No more property tax increases for government schools

By J. Dyer

I have read the “public school” commentaries in the Sentinel over the past weeks. They document over a decade of fiscal failures perpetrated by public school officials.

A new set of public school officials is studying these failures. The basic conclusions of these current official studies are:

1. the current situation is not their fault, and

2. all options, except raising our taxes, are not acceptable options to them because they are troublesome and hurt them too much.

Government school bureaucrats are in a tough spot. It may be true that some of this mess may not be the current administration’s fault. It also may be true that all government school employees were not and are not in favor of how past and present school budgets have been handled. The problem is that these bureaucrats insist on taking the burden of their habitual fiscal mismanagement off their backs by placing it on ours with increased property taxes.

When government can tax property, it has the power to take away that property. When a government is fiscally irresponsible, the threat to property owners becomes exceptionally dangerous. Government bureaucrats plead, scare, threaten and deceive property owners into approving “little” tax increases year after year, but they never stop their excessive spending.

Those property tax increases add up to threatening financial burdens for people with limited resources. It is shameful for a group of people to endanger their neighbors’ home ownership in order for their organization to forego the consequences of their financial irresponsibility.

Examples of the district’s financial irresponsibility were displayed in their own editorials. One of the editorials described how the district spends maintenance money. The district is allotted $272,000/year for maintenance. The district spends $630,000 each year on maintenance worker salaries and benefits alone. That is 231% over budget without spending a penny on any actual maintenance.

No private business could survive such overspending. But the government school system survives because it is a huge confusing bureaucracy with little accountability to taxpayers. It spends what it wants today and expects us to pay for its overspending later with higher property taxes.

Another example is school busing. The district spends a good sum on busing its students to school. I asked at one of the open school meetings why the taxpayers were subsidizing parents’ responsibility for getting their kids to school. Someone suggested that busing be eliminated or parents be required to pay the full costs of it.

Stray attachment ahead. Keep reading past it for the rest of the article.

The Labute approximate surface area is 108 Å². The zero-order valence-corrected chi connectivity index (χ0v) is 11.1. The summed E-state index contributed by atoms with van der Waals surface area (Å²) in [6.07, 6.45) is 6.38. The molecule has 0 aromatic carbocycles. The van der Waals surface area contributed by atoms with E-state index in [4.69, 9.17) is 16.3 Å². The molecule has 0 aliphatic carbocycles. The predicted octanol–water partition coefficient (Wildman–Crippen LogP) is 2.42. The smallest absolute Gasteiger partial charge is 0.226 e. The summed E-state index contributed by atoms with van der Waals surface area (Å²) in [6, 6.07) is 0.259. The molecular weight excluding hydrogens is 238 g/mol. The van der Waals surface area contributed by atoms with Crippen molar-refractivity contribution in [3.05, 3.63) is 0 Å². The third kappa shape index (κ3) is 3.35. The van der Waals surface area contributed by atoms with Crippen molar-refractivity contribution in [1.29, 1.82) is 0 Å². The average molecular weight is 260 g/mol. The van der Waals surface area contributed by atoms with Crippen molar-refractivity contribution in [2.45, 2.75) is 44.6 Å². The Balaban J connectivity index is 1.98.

We were told that suggestion wasn’t possible. Really? Not possible? It seems that the district refuses to make any hard decisions that hurt “their own,” but they readily make decisions that would require the hardships to fall on the rest of us.

In a commentary of New Year’s wishes in the Sentinel, one of the wishes was that the Ramona community would “support the importance and critical value of our local public schools.” It surprisingly associated today’s public school with the first public school in Boston in 1635.

Let’s make that comparison and see if the current public school system deserves our support and if it is producing something that is critically valuable to us.

The first public schools in America possessed a predominately Judeo-Christian philosophy. The Ten Commandments were not only acceptable, but the Bible was often used as a reading text. Traditional families were strongly supported in these schools. The educational focus was on the basics — reading, writing and mathematics. Big government was held in suspicion. The Boston school was not supported by tax dollars.

The current public schools are predominately socialist in philosophy. Government schools are more interested in producing “correct thinking” comrades who will adopt current socialist/progressive ideologies than they are in producing productive, independent, truth-seeking citizens. Big government is held in high regard — viewed almost as the savior of last resort. Today’s government schools are supported by an unending appetite for your property tax dollars.

This is not a public school system I want to support, and I think its social engineering focus is having a devastating effect on the stability of our culture.

The school district has tried five times to get a bond measure passed in Ramona. We have wisely said, “No!” each time. The district has proven itself to be financially untrustworthy. We learned recently in the Sentinel that the district’s current problems are a result of the district refusing to listen to taxpayers in 2002. When the school bond measure failed in that year, instead of hearing us and limiting their spending, they went out and borrowed the money we refused to give them. Now they want us to bail them out of their defiant, irresponsible borrowing.

Let’s not give them any more of our money. Let’s encourage them to frugally manage the large amounts of money they already receive. Let’s force the bureaucracy to clean up its own mess.

With no accountability to us and with no change in attitude from them, giving government school bureaucrats more money is going to allow them to continue with their fiscal irresponsibility — just as their past behaviors have shown us. How many $100 plus tax increases are you willing to take to support a fiscally irresponsible organization? I say none.

J. Dyer is a Ramona resident.

Related posts:

  1. Government Extortion: Officials who threaten are bullies and deceivers
  2. What steps has Ramona Unified taken to dispose of excess property?
  3. Money management, not money, is the issue
  4. Self-government requires self-sacrifice
  5. Letter to the editor: Ramona schools need Prop. R

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Posted by Maureen Robertson on Jan 17 2014. Filed under Commentary. You can follow any responses to this entry through the RSS 2.0. You can skip to the end and leave a response. Pinging is currently not allowed.

8 Comments for “No more property tax increases for government schools”

  1. Jane Tanaka MD

    Thank you, Mr Dyer, for writing such an inciting letter and retort to Dr Graeff's editorial.
    Mr Dyer gives a darn, which is better than not caring, or not having an opinion.
    "How many $100 plus tax increases are you willing to take to support a fiscally irresponsible organization?"
    Mr Dyer would favor "None."
    I would favor 1.25 ; ie a $125 per household per year bond. This would pay off the principal over 20 years but not the interest of the COP.